It’s not the software’s fault. That’s the big lesson we’ve learned after looking at all the reasons maintenance and manufacturing software can suck. Software is often touted as a silver bullet solution. This is a recipe for disaster. It takes a clear objective, full buy-in, solid processes, and great data for software to help your team. Building up this support system will help you use software as a tool for improvement and take your business to new heights.


A short guide to designing work orders for better preventive maintenance, data, and more

How a bad work order can wreak havoc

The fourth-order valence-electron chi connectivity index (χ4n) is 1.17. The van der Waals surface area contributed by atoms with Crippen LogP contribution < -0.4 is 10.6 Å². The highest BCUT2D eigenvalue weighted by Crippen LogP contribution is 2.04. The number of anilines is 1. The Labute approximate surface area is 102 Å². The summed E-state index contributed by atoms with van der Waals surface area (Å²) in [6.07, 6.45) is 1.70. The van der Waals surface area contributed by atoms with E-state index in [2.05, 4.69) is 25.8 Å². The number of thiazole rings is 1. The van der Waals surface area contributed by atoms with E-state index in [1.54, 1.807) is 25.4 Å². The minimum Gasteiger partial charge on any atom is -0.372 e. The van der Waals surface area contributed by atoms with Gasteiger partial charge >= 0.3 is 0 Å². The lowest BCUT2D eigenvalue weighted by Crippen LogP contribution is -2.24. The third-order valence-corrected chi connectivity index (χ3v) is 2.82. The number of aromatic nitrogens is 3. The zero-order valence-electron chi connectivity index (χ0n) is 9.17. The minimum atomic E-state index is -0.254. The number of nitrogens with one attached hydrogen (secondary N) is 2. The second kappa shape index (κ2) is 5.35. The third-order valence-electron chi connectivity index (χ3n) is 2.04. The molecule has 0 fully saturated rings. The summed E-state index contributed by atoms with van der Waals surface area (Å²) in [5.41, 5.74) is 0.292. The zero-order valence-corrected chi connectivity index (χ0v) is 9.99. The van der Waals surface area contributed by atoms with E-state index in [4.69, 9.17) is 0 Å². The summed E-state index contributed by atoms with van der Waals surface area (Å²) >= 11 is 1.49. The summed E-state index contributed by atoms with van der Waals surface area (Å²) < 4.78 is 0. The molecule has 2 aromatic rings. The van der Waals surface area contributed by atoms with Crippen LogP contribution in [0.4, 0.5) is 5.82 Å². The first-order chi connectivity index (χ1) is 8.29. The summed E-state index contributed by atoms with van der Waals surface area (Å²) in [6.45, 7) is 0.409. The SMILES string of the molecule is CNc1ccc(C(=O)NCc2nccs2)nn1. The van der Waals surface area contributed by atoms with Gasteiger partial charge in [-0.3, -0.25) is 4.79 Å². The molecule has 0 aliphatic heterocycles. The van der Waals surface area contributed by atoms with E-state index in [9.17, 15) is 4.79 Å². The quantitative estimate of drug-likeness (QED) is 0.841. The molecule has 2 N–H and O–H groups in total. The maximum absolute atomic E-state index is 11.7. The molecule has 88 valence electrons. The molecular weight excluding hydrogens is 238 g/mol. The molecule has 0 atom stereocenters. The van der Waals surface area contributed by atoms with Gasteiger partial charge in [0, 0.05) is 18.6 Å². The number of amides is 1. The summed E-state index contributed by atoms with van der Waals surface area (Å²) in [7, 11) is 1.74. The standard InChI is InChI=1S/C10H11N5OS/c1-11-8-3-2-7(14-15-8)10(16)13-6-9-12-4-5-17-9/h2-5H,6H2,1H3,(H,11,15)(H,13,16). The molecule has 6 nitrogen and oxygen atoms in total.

A few words can make or break a maintenance team. Work orders are proof of that.

“In the past, bad decisions were made because we didn’t have accurate work order information,” said Tim Davison, Asset CARE planner for MillerCoors, in this case study by Reliable Plant.

A failure-prone fan at a MillerCoors site is proof of this. The fan failed three times in 18 months. A vibration analysis had found anomalies a month before the third failure, but maintenance wasn’t scheduled or prioritized before the fan failed.

The lesson: Work orders weren’t set up properly, causing important maintenance to be missed.

If this can happen to one of the world’s biggest brewers, it can happen to anyone. That’s why this article is going back to basics and exploring strategies for creating world-class work orders. It will provide the building blocks for great work order processes, from start to finish.

Five key strategies for managing maintenance work orders